The pursuit of own self-interest describes ethical egoism. This moral intuition dictates that people ought to do what they perceive as morally right. Thus, acts whose results benefit the doer qualifies to be ethical. It represents a true contrast with ethical altruism that advocates for helping others. Despite acting on one’s interest, ethical egoism cautions against harming the wellbeing of others. Ethical egoism is further divided into three categories which include personal, individual and universal ethical egoism. Personal ethical egoism stipulates that an act arises from the self-interest motive with no regard to other motives. Individual ethical egoism upholds that people should serve one’s self-interest. On the other hand, universal ethical egoism dictates that all persons have the right to pursue own interests in exclusivity.
Arguments for ethical egoism
The best approach to promoting the general good arises from allowing people to pursue their own self-interest. In most instances, as individuals gratify their insatiable desires they unintentionally benefit the society through an invisible hand. In fact, all persons are better off if each follows their own interest.
Coercing individuals to sacrifice their moral interest for the large society implies denying them their fundamental value of personal decision-making. Nonetheless, one’s well-being is a moral concern for that person that calls for non-interference from other sources. Also, an act should be motivated by the benefits one derives from it. One ought to only care for oneself.
The concept of ethical egoism promotes admirable virtues like rationality, productivity, and personal responsibility. These virtues are crucial for personal development and growth. Therefore, allowing external influence hinders cognitive independence.
Arguments against ethical egoism
Traditional morality embraces the fact that the well-being of people forms part of one’s jurisdiction or act. Caring for others is a warranted concern without which, it leads to egoist radicalization. Radical ethical egoist will care less about causing harm or pain to others so long as they receive their benefit. In essence, ethics exist to limit harms while maximizing benefits arising from people’s actions.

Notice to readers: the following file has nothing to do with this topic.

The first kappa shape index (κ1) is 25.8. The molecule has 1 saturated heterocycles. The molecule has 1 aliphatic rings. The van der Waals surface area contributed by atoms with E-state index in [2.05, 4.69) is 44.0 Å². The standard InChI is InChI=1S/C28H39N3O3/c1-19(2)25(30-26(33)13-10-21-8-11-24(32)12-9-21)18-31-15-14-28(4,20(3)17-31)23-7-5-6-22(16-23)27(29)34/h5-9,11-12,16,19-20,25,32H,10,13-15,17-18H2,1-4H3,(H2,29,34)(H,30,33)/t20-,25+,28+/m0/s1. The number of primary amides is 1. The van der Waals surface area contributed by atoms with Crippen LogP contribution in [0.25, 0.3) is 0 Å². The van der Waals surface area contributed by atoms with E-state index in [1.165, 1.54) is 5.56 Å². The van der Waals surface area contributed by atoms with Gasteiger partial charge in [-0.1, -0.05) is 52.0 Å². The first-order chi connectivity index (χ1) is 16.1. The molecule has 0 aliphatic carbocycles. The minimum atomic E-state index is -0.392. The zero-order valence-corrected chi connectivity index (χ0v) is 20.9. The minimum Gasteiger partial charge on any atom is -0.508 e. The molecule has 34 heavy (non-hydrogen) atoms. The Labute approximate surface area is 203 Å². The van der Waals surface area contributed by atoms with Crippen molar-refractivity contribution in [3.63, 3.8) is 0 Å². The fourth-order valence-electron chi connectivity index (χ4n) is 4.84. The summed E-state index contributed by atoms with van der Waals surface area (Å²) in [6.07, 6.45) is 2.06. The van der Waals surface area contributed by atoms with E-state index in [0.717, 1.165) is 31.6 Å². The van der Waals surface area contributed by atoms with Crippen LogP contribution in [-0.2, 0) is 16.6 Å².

It lacks a moral basis through which people can amicably resolve conflicts. It never suggests a resolution amidst conflicting interest yet individuals are encouraged to serve their interests. Without a moral obligation to compromise or sacrifice for another, radical egoists will never have a common ground. Unlike egoism, altruism dictates the need to sacrifice one’s good for the benefit of other people.
The occurrence of interpersonal decisions may transcend an egoist’s opinion. Self-denial sets in due to the intersection of interpersonal benefits. Thus, it is difficult for an ethical egoist individual to advise others as it creates self-contradiction.
Ethical egoism fails to uphold the impartiality principle. It acknowledges preferential treatment to oneself instead of discouraging discrimination. Under morality, a fundamental principle exists that stipulates that we should treat others equal and never make exceptions of ourselves. The human race is rich in diversity and rarely can one act in the similar capacity as another.
In conclusion, the virtue of selfishness does not count in egoism. Self-sacrifice is not a virtue but a detrimental aspect to egoists. Ethical egoism promotes individualism leading to a drawback on the observation and adherence to societal morals by individuals. Unfortunately, egoism operates in a society where people constantly interact. Therefore, ignoring the actions, reactions and influence of other people on one’s life and decisions are hardly inevitable. Nonetheless, meeting personal interests sometimes requires the sacrifice of other self-interests to create a balance in life. This is to quantify the fact that ethical egoism may not function in a vacuum but requires the intervention of other ethical standings.